"Just tell me where you want it to go and I'll bring it over," said Denni: the quiet, friendly guy helping us get Eldhús onto the black beach. In his eyes there were never any problems - only different ways to solve a task. Denni is a member of the Icelandic voluntary search and rescue team and a carpenter by trade in Vík, so he is used to much more difficult tasks than this one. He has accompanied a lot of film crews on the beach as well as high up on the glacier in very difficult conditions, serving the crew with an old army truck complete with a kitchen. It's like a scene in a Hollywood movie and indeed this spot has served as a location in countless TV programs, music videos and feature films over the years. We have a stunning view on each side of us, with the screaming ocean and its huge waves hitting the black beach, and three enormous cliffs, the big rock Dyrholaey on one side, and the glacier Mýrdalsjökull hiding Katla, Iceland's most powerful volcano under the thick layer of ice.
Garðar, the youngest member of the Icelandic culinary national team and chef at one of Reykjavik's best fish restaurants, Fiskifélagið, is our chef today. He has decided not to take the easy option in cooking tonight's dinner. He starts building a stone grill on the beach to prepare a common ling, a fish that Icelanders don't usually cook.
"People just don't know how to cook ling and for some strange reason it is exotic to them. The fish can be up to 1.2 m long and has a great taste, especially grilled," Garðar says. As he runs from Eldhús back to his natural grill on the sand, I hurry to get the house ready for today's guests at the black beach. I have to set the table, put the pictures on the walls, heat up the room and turn on the oil lamps. I can't stop looking out to the ocean at the cliffs and the glaciers- what stunning scenery.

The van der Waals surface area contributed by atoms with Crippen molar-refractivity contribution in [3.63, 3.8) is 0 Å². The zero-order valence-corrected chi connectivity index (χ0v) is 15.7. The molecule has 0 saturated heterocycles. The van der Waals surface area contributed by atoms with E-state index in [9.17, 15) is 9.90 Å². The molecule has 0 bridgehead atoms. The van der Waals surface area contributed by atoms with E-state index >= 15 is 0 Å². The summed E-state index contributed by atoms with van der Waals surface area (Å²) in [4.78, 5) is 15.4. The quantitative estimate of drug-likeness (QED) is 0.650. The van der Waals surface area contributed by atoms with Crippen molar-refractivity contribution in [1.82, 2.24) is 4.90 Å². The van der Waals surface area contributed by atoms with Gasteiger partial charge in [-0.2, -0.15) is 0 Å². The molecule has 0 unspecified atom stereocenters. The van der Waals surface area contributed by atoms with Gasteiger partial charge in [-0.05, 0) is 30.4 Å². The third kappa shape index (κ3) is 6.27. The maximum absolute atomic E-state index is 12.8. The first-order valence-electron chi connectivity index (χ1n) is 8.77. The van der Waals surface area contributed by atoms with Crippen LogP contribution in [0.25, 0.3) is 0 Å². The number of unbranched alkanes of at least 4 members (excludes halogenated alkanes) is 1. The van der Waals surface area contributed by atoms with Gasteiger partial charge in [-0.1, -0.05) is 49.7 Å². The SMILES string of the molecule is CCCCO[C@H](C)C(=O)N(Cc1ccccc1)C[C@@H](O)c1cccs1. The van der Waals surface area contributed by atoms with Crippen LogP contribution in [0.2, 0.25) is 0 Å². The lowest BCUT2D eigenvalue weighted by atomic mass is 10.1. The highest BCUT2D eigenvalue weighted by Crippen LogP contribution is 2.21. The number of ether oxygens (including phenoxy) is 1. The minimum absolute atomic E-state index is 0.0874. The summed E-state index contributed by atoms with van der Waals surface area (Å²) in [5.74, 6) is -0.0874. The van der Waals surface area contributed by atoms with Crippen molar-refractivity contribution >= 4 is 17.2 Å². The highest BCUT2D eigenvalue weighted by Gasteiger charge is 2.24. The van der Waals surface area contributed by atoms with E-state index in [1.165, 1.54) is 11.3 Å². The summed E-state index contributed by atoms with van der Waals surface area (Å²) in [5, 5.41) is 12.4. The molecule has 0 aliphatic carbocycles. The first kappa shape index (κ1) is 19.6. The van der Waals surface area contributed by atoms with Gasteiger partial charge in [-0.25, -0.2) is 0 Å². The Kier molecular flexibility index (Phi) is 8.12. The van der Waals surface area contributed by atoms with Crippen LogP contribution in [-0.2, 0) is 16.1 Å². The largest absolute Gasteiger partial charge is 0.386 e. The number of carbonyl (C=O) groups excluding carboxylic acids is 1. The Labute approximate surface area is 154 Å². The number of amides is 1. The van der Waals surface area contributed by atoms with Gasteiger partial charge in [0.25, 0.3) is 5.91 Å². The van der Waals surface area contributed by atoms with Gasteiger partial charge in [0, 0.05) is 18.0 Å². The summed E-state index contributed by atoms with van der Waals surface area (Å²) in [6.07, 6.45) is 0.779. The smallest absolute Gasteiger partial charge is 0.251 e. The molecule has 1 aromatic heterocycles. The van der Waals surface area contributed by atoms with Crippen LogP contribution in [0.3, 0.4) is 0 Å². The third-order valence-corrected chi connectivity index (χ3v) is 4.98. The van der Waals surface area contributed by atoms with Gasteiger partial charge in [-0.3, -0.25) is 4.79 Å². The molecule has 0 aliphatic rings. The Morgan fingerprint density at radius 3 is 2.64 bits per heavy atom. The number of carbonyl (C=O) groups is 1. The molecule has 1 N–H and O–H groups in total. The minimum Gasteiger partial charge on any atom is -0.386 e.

Suddenly I see four people approaching, walking up the beach. Right on time. I'd better call my surprise guest and ask him to get ready to show up! There is a knock on the door.
Our four hungry visitors- Tristan, Nick, Michelle and Carla have found their seats at the table in Eldhús. "Skál" we say as four glasses of white wine are raised high above the table. At this moment I see two riders in the distance heading for Eldhús. What a fantastic scene to see the horses outside. I am afraid that they may start eating the turf roof so I take a position between them and my precious little house. Jóhannes is there with his 14-year-old daughter Birta to show our guests Icelandic horse to make the experience complete! Jóhannes explains the four different gaits of these famous horses. They are particularly famous for their unique gait called a "tölt". Jóhannes tells us that a good rider can hold a full glass of beer steady sitting on the horse in tölt without spilling any at all!
Jóhannes and Birta sit down with us and Jóhannes starts telling our guests about life on the horse farm. His farm is beautifully located between two waterfalls and above is the mighty Eyjafjallajökull volcano. Jóhannes is a member of a choir which reminds me that there are three things in every village in Iceland: a choir, a swimming pool and a golf course.
Nick, Tristan, Michelle and Carla all want to experience the Blue Lagoon before they leave the country. That is where we are heading tomorrow. Maybe we will see each other there again. The daylight seems to be slowly losing its battle against the darkness. It is the time of the magic hour. There will definitely be northern lights in the sky tonight.
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